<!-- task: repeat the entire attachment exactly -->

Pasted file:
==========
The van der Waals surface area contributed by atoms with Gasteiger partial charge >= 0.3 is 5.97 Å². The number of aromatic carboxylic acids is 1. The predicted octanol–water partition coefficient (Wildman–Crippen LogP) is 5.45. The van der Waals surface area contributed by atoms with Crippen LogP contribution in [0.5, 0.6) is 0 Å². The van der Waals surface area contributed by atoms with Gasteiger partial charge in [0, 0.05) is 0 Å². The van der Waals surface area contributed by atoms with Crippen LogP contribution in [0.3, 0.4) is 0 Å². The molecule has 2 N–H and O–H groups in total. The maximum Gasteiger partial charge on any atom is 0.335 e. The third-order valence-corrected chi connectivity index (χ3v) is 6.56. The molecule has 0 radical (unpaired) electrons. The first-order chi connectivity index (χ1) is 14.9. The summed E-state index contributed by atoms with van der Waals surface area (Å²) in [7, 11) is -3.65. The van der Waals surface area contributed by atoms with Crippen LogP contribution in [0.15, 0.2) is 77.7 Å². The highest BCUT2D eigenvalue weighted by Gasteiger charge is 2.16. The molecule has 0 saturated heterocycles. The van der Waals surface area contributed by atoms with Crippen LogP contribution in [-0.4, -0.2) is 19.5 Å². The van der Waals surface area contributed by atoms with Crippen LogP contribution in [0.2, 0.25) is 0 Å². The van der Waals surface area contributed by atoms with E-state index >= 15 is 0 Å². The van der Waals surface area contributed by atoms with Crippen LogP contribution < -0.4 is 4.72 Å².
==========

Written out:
The van der Waals surface area contributed by atoms with Gasteiger partial charge >= 0.3 is 5.97 Å². The number of aromatic carboxylic acids is 1. The predicted octanol–water partition coefficient (Wildman–Crippen LogP) is 5.45. The van der Waals surface area contributed by atoms with Crippen LogP contribution in [0.5, 0.6) is 0 Å². The van der Waals surface area contributed by atoms with Gasteiger partial charge in [0, 0.05) is 0 Å². The van der Waals surface area contributed by atoms with Crippen LogP contribution in [0.3, 0.4) is 0 Å². The molecule has 2 N–H and O–H groups in total. The maximum Gasteiger partial charge on any atom is 0.335 e. The third-order valence-corrected chi connectivity index (χ3v) is 6.56. The molecule has 0 radical (unpaired) electrons. The first-order chi connectivity index (χ1) is 14.9. The summed E-state index contributed by atoms with van der Waals surface area (Å²) in [7, 11) is -3.65. The van der Waals surface area contributed by atoms with Crippen LogP contribution in [0.15, 0.2) is 77.7 Å². The highest BCUT2D eigenvalue weighted by Gasteiger charge is 2.16. The molecule has 0 saturated heterocycles. The van der Waals surface area contributed by atoms with Crippen LogP contribution in [-0.4, -0.2) is 19.5 Å². The van der Waals surface area contributed by atoms with Crippen LogP contribution in [0.2, 0.25) is 0 Å². The van der Waals surface area contributed by atoms with E-state index >= 15 is 0 Å². The van der Waals surface area contributed by atoms with Crippen LogP contribution < -0.4 is 4.72 Å².